Kinds of antioxidant

There are two basic categories of antioxidants: enzymes (produced by the body and living organisms) and small molecular types that are either actual antioxidants or induce antioxidant activity (vitamins, minerals, and other molecular types found in fruits, vegetables, herbs).

Enzymes controlling free radical formation:

Superoxide dismutase 1, 2 and 3 (SOD1, SOD2, SOD3). SOD is among the body’s most powerful natural antioxidant enzymes. SOD is naturally found in foods such as yeast and barley green. Zinc is an important component of SOD.

Catalase is another important enzyme found in all living organism. Foods high in catalase include wheat sprouts, collard greens and other cruciferous vegetables.

Glutathione peroxidase (GPx); its main role is to protect the organism from oxidative damage. Foods rich in glutathione precursors, thus that help raise glutathione levels naturally include spices (such as turmeric, cinnamon, cardamom), sulfur rich vegetables (onions, cabbage, broccoli, kale), avocados, aloe vera and brazil nuts among others.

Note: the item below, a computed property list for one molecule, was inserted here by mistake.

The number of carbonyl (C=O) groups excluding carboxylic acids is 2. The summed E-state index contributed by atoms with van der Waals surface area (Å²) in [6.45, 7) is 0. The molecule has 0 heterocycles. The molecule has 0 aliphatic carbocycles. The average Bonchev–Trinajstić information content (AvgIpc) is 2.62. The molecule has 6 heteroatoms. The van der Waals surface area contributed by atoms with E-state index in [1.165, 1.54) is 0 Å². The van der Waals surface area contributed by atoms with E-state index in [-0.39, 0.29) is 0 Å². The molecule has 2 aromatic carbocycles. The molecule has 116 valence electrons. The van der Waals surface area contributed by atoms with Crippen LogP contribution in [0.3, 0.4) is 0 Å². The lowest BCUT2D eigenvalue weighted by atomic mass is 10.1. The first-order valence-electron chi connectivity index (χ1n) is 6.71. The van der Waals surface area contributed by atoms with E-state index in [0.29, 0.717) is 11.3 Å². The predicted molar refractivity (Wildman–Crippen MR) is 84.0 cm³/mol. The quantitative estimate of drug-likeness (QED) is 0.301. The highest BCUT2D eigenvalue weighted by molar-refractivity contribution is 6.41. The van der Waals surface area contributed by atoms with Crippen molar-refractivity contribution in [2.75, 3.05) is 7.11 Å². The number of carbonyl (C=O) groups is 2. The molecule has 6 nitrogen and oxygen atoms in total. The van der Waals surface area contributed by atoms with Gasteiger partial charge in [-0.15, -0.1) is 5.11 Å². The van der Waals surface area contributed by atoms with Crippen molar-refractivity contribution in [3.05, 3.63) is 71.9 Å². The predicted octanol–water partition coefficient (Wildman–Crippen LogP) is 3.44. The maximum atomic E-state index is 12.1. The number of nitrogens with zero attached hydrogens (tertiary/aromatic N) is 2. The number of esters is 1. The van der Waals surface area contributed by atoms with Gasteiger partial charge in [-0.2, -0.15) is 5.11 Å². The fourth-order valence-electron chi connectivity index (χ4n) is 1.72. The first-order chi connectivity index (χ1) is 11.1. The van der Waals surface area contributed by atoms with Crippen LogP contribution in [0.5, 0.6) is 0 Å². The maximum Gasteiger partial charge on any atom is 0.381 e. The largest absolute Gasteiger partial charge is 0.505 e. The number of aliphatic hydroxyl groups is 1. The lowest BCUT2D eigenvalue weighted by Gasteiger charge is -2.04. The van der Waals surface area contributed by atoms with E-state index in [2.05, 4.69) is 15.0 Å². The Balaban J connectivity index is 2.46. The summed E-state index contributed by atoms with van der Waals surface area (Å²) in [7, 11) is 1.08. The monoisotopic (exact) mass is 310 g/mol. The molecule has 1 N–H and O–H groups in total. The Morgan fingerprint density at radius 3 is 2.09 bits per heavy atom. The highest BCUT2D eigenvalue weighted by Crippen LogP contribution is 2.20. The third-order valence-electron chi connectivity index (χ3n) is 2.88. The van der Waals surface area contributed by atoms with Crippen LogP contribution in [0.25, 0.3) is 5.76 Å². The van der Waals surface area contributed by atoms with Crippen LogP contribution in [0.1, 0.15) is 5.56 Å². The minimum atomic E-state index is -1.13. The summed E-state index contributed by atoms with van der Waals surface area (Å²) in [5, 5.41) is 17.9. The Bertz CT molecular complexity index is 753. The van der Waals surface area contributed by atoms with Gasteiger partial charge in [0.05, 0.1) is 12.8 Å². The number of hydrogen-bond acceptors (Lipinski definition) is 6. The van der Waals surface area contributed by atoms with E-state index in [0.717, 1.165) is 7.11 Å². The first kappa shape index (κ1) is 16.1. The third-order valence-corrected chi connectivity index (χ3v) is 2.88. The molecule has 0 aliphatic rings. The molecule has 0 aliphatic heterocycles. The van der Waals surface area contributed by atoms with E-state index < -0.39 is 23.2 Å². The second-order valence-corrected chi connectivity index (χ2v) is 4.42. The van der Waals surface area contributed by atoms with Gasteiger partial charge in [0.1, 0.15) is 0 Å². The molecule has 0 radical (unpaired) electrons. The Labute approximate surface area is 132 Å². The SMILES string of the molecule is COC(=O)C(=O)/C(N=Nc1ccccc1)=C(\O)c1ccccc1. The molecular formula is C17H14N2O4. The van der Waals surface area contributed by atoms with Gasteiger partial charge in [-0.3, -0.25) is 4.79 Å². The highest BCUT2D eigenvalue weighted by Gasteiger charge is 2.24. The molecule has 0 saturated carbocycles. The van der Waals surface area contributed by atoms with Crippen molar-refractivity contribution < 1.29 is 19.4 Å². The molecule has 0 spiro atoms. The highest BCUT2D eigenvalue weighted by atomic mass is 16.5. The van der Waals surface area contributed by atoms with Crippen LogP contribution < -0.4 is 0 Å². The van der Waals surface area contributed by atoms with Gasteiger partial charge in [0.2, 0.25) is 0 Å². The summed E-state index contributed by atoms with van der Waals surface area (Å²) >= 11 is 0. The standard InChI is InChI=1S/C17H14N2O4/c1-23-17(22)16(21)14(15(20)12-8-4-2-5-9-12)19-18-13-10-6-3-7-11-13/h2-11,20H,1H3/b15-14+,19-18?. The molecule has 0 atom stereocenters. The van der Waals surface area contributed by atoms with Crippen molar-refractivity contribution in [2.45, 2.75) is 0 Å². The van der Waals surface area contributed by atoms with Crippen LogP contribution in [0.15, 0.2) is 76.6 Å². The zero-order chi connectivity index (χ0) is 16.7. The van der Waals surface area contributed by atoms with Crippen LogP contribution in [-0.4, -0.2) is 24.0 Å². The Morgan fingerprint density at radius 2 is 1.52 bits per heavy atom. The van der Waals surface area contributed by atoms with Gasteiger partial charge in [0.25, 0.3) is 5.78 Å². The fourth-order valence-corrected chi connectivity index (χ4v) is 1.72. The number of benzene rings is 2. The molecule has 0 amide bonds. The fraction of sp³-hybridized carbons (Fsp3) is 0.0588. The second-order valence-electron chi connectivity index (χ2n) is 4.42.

Thioredoxin reductase—its level of activity is reduced by selenium deficiency.

Small molecular types can be further divided into numerous groups:

Vitamin C: ascorbic acid, magnesium ascorbic phosphate (water soluble derivative of vitamin C); ascorbyl palmitate (another form of vitamin C).

Phenolics: quercetin (a flavonoid found in red wine, berries, green tea); cathechin (a flavonoid found in tea, which includes epigallocatechin-3- gallate EGCG); resveratrol (red wine).